The CapTable Wrap: Meesho’s uphill path, SoftBank’s InMobi surprise, the PUBG ban that never was, and more

Two game-changing unicorns, a stubborn game refusing to leave, a new trend occupying fintechs, and an investor’s missed opportunity made up The CapTable’s calendar last week.

Amid the rush of new unicorns, Meesho stands out. It defined India’s social commerce sector but needed a boost to help it navigate growth in a tricky sector—an effort that makes for an important read.

The CapTable’s coverage last week also featured SoftBank’s missed opportunity to bet bigger on India’s first unicorn, InMobi, besides another sector-defining unicorn, Byju’s. Also a new trend in fintech that’s promising to be more than old wine in new bottle. And why a resilient PUBG might have put millions of Indians at risk.

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Here's a roundup of news and analysis from The CapTable.

Premium Reads

While social commerce platform Meesho was able to reach a GMV of $1 billion due to an increase in users during the lockdowns, can it continue its growth momentum? We take a look at what has worked and what are the challenges for Meesho, which was valued at $2.1 billion after a $300 million round led by Softbank recently.

Fuelled by SoftBank, Meesho shifts into fifth gear in uphill climb


As of mid-March, about 14.8 million people in India were still playing PUBG daily--that’s about 1% of India’s population. That is six months after the government banned the game. While that’s lower than PUBG’s peak of 33-34 million daily players in India in June, it’s still a staggering number. PUBG was banned because it was published and distributed by China’s Tencent in India. But another Tencent-backed company has gained because of the ban.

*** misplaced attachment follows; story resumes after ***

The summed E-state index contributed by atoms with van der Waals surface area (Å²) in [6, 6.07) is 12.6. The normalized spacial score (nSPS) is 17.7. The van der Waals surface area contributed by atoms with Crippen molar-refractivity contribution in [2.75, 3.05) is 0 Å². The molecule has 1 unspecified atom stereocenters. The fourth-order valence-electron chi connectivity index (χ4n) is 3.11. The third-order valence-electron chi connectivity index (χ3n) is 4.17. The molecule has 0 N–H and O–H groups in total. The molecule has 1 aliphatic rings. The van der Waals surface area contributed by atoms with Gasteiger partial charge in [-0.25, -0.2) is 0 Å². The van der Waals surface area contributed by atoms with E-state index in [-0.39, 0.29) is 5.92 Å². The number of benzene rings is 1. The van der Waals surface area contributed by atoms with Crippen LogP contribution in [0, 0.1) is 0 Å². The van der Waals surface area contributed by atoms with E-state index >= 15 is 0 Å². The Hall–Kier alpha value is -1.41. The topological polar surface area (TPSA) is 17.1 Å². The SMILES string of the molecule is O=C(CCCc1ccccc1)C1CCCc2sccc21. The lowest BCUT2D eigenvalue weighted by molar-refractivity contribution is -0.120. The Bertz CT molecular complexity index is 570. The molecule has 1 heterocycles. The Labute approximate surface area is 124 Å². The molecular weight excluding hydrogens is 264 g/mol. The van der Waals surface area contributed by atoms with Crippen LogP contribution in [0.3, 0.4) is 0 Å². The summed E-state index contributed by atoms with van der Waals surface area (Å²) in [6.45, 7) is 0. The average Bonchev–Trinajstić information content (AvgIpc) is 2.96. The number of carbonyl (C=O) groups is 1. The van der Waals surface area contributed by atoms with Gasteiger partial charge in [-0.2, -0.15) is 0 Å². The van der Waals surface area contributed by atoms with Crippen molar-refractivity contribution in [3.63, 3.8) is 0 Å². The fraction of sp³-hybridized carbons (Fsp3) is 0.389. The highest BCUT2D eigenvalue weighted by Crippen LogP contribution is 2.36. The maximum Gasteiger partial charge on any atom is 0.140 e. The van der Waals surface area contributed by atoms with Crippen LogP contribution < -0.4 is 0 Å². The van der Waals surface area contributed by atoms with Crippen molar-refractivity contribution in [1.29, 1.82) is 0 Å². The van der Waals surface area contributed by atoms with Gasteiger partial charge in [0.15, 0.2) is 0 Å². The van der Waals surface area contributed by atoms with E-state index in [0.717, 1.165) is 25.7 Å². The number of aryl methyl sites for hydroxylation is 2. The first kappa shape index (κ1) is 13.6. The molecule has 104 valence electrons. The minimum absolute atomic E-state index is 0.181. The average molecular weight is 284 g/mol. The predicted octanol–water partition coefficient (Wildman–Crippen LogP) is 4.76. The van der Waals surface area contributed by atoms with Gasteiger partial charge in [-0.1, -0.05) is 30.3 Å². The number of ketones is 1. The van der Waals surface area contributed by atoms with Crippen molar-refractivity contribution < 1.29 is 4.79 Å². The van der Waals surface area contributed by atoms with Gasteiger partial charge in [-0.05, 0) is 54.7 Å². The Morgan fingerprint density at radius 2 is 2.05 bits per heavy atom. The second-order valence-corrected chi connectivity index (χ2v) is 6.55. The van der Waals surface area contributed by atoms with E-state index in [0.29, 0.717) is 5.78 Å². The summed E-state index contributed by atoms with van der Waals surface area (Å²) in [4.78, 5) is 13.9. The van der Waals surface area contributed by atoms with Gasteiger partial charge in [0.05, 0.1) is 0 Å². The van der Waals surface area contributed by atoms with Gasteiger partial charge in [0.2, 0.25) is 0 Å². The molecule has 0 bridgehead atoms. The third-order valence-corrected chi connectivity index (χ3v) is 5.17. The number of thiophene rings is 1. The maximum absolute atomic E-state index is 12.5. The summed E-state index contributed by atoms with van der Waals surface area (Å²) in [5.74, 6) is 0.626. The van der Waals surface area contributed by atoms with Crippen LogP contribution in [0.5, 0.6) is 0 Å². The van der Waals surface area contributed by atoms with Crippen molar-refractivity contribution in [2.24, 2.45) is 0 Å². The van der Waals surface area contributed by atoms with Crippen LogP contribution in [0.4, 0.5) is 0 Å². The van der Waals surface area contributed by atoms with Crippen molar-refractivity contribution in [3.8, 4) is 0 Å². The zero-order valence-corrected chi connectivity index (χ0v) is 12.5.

Despite ban, PUBG has over 14 million daily players in India

Bajaj Finance changed consumer durables lending through zero-cost EMIs, making money through brand subventions and upselling to good borrowers. Startups and fintechs like Zest Money, Pine Labs and Capital Float are queuing up at digital checkout points to encourage shoppers to ‘buy now, pay later’. Will it work?

Fintechs want consumers to move from 'save now, buy later' to 'buy now, pay later'


The Crux

[Crisp and incisive analysis on the developments that matter]


SoftBank’s first India bet, which started with a $200 million investment in InMobi in 2011, took a backseat when it started its $10 billion investment campaign in India in 2014. InMobi, a digital advertising services company that was unable to raise more funds from SoftBank, is now preparing for a US share listing that’s expected to value it at $10-15 billion. That would make it SoftBank’s most profitable investment in India. Also SoftBank India’s report card.

 Once forgotten, InMobi set to be SoftBank's biggest India win



Edtech major BYJU’S has been on a shopping spree since August, buying six companies, including two that are in the cart, for a combined $1.7 billion. Its biggest acquisition is its recent buyout of test preparation player Aakash for $950 million. The move clearly shows that the hybrid strategy is now going beyond ecommerce players. 

Making sense of Byju's $1.7 billion buyout spree

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